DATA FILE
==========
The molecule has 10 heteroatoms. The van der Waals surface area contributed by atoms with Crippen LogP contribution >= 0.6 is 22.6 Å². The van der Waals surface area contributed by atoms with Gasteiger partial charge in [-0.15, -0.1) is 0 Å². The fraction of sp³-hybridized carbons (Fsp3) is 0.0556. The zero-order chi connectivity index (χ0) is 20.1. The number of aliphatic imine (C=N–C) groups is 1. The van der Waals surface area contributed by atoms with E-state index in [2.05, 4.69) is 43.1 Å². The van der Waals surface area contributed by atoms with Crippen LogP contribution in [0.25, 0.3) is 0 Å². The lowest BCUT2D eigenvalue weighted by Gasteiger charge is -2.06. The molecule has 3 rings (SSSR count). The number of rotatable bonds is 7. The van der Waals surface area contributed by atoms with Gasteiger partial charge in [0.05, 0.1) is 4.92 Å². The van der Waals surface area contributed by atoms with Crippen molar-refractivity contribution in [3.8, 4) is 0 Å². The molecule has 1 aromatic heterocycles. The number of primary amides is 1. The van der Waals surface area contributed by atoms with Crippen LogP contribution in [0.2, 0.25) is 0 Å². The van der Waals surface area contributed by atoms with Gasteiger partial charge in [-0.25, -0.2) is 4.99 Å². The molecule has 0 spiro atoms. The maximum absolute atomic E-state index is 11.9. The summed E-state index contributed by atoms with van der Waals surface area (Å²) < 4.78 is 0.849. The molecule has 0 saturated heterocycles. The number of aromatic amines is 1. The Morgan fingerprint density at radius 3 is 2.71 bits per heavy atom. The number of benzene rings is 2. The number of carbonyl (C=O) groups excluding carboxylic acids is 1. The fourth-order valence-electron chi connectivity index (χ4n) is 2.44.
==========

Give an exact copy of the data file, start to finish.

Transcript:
The molecule has 10 heteroatoms. The van der Waals surface area contributed by atoms with Crippen LogP contribution >= 0.6 is 22.6 Å². The van der Waals surface area contributed by atoms with Gasteiger partial charge in [-0.15, -0.1) is 0 Å². The fraction of sp³-hybridized carbons (Fsp3) is 0.0556. The zero-order chi connectivity index (χ0) is 20.1. The number of aliphatic imine (C=N–C) groups is 1. The van der Waals surface area contributed by atoms with E-state index in [2.05, 4.69) is 43.1 Å². The van der Waals surface area contributed by atoms with Crippen LogP contribution in [0.25, 0.3) is 0 Å². The lowest BCUT2D eigenvalue weighted by Gasteiger charge is -2.06. The molecule has 3 rings (SSSR count). The number of rotatable bonds is 7. The van der Waals surface area contributed by atoms with Gasteiger partial charge in [0.05, 0.1) is 4.92 Å². The van der Waals surface area contributed by atoms with Crippen molar-refractivity contribution in [3.8, 4) is 0 Å². The molecule has 1 aromatic heterocycles. The number of primary amides is 1. The van der Waals surface area contributed by atoms with Crippen LogP contribution in [0.2, 0.25) is 0 Å². The van der Waals surface area contributed by atoms with Gasteiger partial charge in [-0.25, -0.2) is 4.99 Å². The molecule has 0 spiro atoms. The maximum absolute atomic E-state index is 11.9. The summed E-state index contributed by atoms with van der Waals surface area (Å²) < 4.78 is 0.849. The molecule has 0 saturated heterocycles. The number of aromatic amines is 1. The Morgan fingerprint density at radius 3 is 2.71 bits per heavy atom. The number of benzene rings is 2. The number of carbonyl (C=O) groups excluding carboxylic acids is 1. The fourth-order valence-electron chi connectivity index (χ4n) is 2.44.